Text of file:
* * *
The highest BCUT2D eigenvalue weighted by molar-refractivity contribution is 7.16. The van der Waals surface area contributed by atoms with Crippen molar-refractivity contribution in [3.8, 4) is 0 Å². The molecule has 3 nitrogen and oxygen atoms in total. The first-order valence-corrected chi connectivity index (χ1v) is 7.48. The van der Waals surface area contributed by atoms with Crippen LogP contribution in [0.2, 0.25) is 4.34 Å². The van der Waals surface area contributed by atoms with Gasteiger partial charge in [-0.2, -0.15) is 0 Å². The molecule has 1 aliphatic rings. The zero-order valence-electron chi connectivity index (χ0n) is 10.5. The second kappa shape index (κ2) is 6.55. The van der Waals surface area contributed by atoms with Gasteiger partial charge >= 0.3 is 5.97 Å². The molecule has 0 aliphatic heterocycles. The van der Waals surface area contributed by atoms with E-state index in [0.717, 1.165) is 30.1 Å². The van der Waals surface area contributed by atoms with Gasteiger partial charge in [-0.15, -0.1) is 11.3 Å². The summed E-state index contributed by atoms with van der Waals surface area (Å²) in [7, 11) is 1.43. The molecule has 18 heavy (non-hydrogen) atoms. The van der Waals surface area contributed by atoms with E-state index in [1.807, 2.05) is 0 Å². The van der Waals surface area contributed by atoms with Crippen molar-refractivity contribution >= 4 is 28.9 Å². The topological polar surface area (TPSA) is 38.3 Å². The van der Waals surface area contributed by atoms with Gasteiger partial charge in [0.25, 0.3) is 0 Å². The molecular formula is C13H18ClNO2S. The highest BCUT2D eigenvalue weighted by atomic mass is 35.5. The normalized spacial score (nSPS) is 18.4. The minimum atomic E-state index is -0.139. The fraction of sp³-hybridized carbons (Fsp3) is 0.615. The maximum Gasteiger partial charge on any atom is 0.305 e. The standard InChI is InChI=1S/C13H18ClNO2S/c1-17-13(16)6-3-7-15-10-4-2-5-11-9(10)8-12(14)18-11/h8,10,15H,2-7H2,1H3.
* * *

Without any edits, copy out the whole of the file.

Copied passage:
The highest BCUT2D eigenvalue weighted by molar-refractivity contribution is 7.16. The van der Waals surface area contributed by atoms with Crippen molar-refractivity contribution in [3.8, 4) is 0 Å². The molecule has 3 nitrogen and oxygen atoms in total. The first-order valence-corrected chi connectivity index (χ1v) is 7.48. The van der Waals surface area contributed by atoms with Crippen LogP contribution in [0.2, 0.25) is 4.34 Å². The van der Waals surface area contributed by atoms with Gasteiger partial charge in [-0.2, -0.15) is 0 Å². The molecule has 1 aliphatic rings. The zero-order valence-electron chi connectivity index (χ0n) is 10.5. The second kappa shape index (κ2) is 6.55. The van der Waals surface area contributed by atoms with Gasteiger partial charge >= 0.3 is 5.97 Å². The molecule has 0 aliphatic heterocycles. The van der Waals surface area contributed by atoms with E-state index in [0.717, 1.165) is 30.1 Å². The van der Waals surface area contributed by atoms with Gasteiger partial charge in [-0.15, -0.1) is 11.3 Å². The summed E-state index contributed by atoms with van der Waals surface area (Å²) in [7, 11) is 1.43. The molecule has 18 heavy (non-hydrogen) atoms. The van der Waals surface area contributed by atoms with E-state index in [1.807, 2.05) is 0 Å². The van der Waals surface area contributed by atoms with Crippen molar-refractivity contribution >= 4 is 28.9 Å². The topological polar surface area (TPSA) is 38.3 Å². The van der Waals surface area contributed by atoms with Gasteiger partial charge in [0.25, 0.3) is 0 Å². The molecular formula is C13H18ClNO2S. The highest BCUT2D eigenvalue weighted by atomic mass is 35.5. The normalized spacial score (nSPS) is 18.4. The minimum atomic E-state index is -0.139. The fraction of sp³-hybridized carbons (Fsp3) is 0.615. The maximum Gasteiger partial charge on any atom is 0.305 e. The standard InChI is InChI=1S/C13H18ClNO2S/c1-17-13(16)6-3-7-15-10-4-2-5-11-9(10)8-12(14)18-11/h8,10,15H,2-7H2,1H3.